3. "Case controlled evaluation of the ketogenic diet vs. ACTH for infantile spasms" by Kossoff et al. This analysis from the Johns Hopkins group looked at their retrospective data of infants and children with new onset infantile spasms who had used the KD (n=13) as their first treatment and compared them to the children who had used ACTH (n=20). They found that 62% of the KD treated group was spasm free by 1 month compared to 90% of the ACTH treated group. EEG normalization in the KD treated group lagged behind but eventually normalized in all who became spasm free. See November 2008 Keto News.
  4. "Long-term outcome of the ketogenic diet for childhood with intractable epilepsy due to focal malformation of cortical development", by Jung et al. In this study the Korean group did a retrospective analysis of patients with focal cortical dysplasia(s) who had epilepsy surgery (n=22) or were treated and seizure free with the KD at 3 mo (n=21). In the KD treated group 16/21 remained on the KD without relapse of seizures 2 years later and 10/21 remained seizure free after cessation of the KD. In the epilepsy surgery group 13/22 remained seizure free at similar intervals. This data is interesting as it is directly opposite to other retrospective data (Stainman et al 2007) and suggests that the KD could be offered to children with focal cortical dysplasias possibly with similar treatment effects. To settle this issue a large prospective trial will be necessary.
  5. "Optimal clinical management of children receiving the ketogenic diet: Recommendations of the International Ketogenic Diet Study Group". This is the first consensus article written by a group of international ketogenic diet experts. It reviews our current practices and scientific background (when known) for our current management of the ketogenic diet. Although written with health professionals in mind we recommended it for any one interested in the ketogenic diet. At this time, this consensus statement is "online early" at Epilepsia. When it is published formally, it will be discussed here at Keto News.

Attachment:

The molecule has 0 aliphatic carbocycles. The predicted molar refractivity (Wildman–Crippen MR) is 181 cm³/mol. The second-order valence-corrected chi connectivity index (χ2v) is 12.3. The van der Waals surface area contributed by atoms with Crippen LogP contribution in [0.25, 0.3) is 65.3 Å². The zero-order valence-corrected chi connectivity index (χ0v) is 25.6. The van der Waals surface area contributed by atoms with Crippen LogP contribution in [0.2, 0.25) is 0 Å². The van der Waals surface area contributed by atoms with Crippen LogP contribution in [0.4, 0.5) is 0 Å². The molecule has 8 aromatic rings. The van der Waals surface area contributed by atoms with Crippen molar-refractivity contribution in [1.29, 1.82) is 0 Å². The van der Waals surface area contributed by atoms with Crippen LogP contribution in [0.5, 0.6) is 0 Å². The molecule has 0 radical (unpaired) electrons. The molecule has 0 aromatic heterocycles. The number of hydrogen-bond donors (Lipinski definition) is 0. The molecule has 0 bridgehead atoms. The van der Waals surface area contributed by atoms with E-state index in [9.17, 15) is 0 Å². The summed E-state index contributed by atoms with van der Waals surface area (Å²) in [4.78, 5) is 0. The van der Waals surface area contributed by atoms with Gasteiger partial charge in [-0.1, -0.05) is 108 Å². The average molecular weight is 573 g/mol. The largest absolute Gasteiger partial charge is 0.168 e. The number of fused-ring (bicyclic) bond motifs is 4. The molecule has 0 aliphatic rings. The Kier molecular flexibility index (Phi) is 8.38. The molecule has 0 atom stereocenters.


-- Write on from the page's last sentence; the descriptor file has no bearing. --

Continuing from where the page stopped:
6. "Progressive bone mineral content loss in children with intractable epilepsy treated with the ketogenic diet" by Bergqvist et al. This article is written our group at the Children’s Hospital of Philadelphia/ University of Pennsylvania KD group. This is the first longitudinal study of bone health in children on the ketogenic diet. 25 children were followed for 15 months on the KD. Bone mineral content status dropped dramatically and the children’s growth was affected. This occurred even though the children used many fewer medications (36% were treated with the KD alone), their vitamin D status improved and the calcium status was considered adequate. The cause for the BMC loss is unclear. This article suggests that our current supplementation practices are not adequate and that screening for bone health in children with refractory epilepsy on medication and on the KD is needed.
  7. "Influence of ketogenic diet on 24 hour EEG electroencephalogram in children with epilepsy" by Remahl et al. This article by one of the Swedish KD groups looks for correlations in in EEG changes associated with the ketogenic diet. In a prospective study design, they used the ambulatory 24 hour EEG before and after 3 months KD treatment. 15/23 children had improved background and decreased interictal activity but these changes did not predict KD response status.